The art as therapy idea is back, thanks to Alain de Botton.
In a surprise move, the Netherlands’ top cultural institution, the Rijksmuseum in Amsterdam, has been turned into a giant therapeutic centre designed to help people with emotional issues. The operation has been masterminded by two intellectuals, author Alain de Botton and art historian John Armstrong. The building has been decked out in banners screaming ‘Art is Therapy’ at the city, 200 works have been equipped with giant captions next to them, detailing the therapeutic benefits on offer, and six new rooms have been created to shed light on such themes as ‘Sex’, ‘Love’ and ‘Money.’ The show is expected to last until the autumn.
The reaction was swift and predicable.
This move has, naturally, created outrage among the cultural elite. ‘The idea that art should help people to live is a piece of babyish absurdity we should all have grown out of long ago,’ declared the Guardian‘s fiery chief art critic, Adrian Searle. The New York Times similarly cast off its normal restraints to declare: ‘Reducing art to self-help is the greatest imaginable insult to the masterpieces of culture.’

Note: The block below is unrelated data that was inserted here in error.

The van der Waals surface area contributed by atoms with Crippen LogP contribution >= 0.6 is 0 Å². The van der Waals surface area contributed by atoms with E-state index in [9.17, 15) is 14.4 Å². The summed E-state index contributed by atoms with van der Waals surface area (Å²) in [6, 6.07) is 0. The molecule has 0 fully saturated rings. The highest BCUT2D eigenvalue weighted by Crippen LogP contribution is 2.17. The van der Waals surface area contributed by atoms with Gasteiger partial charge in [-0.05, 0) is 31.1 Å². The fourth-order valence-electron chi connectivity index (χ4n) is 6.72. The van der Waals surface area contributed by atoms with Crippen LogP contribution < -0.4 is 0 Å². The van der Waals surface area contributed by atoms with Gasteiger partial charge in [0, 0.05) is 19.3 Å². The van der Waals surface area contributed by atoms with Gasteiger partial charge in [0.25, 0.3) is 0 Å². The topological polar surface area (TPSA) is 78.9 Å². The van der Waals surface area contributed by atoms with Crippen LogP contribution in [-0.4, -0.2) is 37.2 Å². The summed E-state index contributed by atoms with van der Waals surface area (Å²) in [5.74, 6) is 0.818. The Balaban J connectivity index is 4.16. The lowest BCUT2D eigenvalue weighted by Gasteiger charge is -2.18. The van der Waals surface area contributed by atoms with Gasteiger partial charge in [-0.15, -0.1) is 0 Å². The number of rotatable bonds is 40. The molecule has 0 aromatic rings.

Great art can survive insults even from the art therapy movement. However, the philosopher Emmanual Levanas has the concept of "useless suffering," which is exactly the opposite of art therapy. According to Levanas, pain disrupts our ability to experience anything with any kind of coherence. We can't communicate effectively, but this is good because pain disrupts our interior life so much that we are forced to realize we're dependent on other people. Latching on to the wholeness of canonical art sooths the wounded autonomy of the self while obscuring the difficult demands placed on us by other people and the world in general.
The cure? Difficult, disruptive, demanding Modernist art. No comforting harmonies there, just the theraputic demand from the Other, symbolizing the experience of pain so it is out there in the space between self and Other, where it belongs.